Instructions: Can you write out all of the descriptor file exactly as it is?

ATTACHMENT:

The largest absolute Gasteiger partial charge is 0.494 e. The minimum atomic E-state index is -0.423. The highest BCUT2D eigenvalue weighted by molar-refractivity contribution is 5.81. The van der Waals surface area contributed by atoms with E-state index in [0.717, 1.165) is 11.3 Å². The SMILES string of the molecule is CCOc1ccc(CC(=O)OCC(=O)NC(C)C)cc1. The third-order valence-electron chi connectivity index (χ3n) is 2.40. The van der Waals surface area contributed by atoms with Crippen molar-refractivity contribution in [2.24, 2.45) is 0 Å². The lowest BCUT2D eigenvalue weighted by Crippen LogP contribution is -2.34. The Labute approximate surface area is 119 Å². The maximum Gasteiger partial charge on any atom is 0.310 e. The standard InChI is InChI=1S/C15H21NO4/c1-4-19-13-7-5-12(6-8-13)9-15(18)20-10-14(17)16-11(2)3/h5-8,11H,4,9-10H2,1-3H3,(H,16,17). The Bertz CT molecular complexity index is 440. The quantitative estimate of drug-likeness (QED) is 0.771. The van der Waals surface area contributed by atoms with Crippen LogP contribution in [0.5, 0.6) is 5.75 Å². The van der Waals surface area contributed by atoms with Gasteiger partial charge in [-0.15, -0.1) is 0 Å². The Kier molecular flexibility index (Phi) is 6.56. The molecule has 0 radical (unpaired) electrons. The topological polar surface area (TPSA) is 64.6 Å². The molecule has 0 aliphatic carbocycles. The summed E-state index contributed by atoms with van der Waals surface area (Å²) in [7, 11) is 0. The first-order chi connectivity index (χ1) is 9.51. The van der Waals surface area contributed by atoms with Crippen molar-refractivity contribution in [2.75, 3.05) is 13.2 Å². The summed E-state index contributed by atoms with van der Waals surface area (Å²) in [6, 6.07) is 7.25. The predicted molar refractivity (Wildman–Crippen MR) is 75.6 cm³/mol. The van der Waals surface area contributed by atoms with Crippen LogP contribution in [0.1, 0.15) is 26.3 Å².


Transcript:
The largest absolute Gasteiger partial charge is 0.494 e. The minimum atomic E-state index is -0.423. The highest BCUT2D eigenvalue weighted by molar-refractivity contribution is 5.81. The van der Waals surface area contributed by atoms with E-state index in [0.717, 1.165) is 11.3 Å². The SMILES string of the molecule is CCOc1ccc(CC(=O)OCC(=O)NC(C)C)cc1. The third-order valence-electron chi connectivity index (χ3n) is 2.40. The van der Waals surface area contributed by atoms with Crippen molar-refractivity contribution in [2.24, 2.45) is 0 Å². The lowest BCUT2D eigenvalue weighted by Crippen LogP contribution is -2.34. The Labute approximate surface area is 119 Å². The maximum Gasteiger partial charge on any atom is 0.310 e. The standard InChI is InChI=1S/C15H21NO4/c1-4-19-13-7-5-12(6-8-13)9-15(18)20-10-14(17)16-11(2)3/h5-8,11H,4,9-10H2,1-3H3,(H,16,17). The Bertz CT molecular complexity index is 440. The quantitative estimate of drug-likeness (QED) is 0.771. The van der Waals surface area contributed by atoms with Crippen LogP contribution in [0.5, 0.6) is 5.75 Å². The van der Waals surface area contributed by atoms with Gasteiger partial charge in [-0.15, -0.1) is 0 Å². The Kier molecular flexibility index (Phi) is 6.56. The molecule has 0 radical (unpaired) electrons. The topological polar surface area (TPSA) is 64.6 Å². The molecule has 0 aliphatic carbocycles. The summed E-state index contributed by atoms with van der Waals surface area (Å²) in [7, 11) is 0. The first-order chi connectivity index (χ1) is 9.51. The van der Waals surface area contributed by atoms with Crippen molar-refractivity contribution in [2.75, 3.05) is 13.2 Å². The summed E-state index contributed by atoms with van der Waals surface area (Å²) in [6, 6.07) is 7.25. The predicted molar refractivity (Wildman–Crippen MR) is 75.6 cm³/mol. The van der Waals surface area contributed by atoms with Crippen LogP contribution in [0.1, 0.15) is 26.3 Å².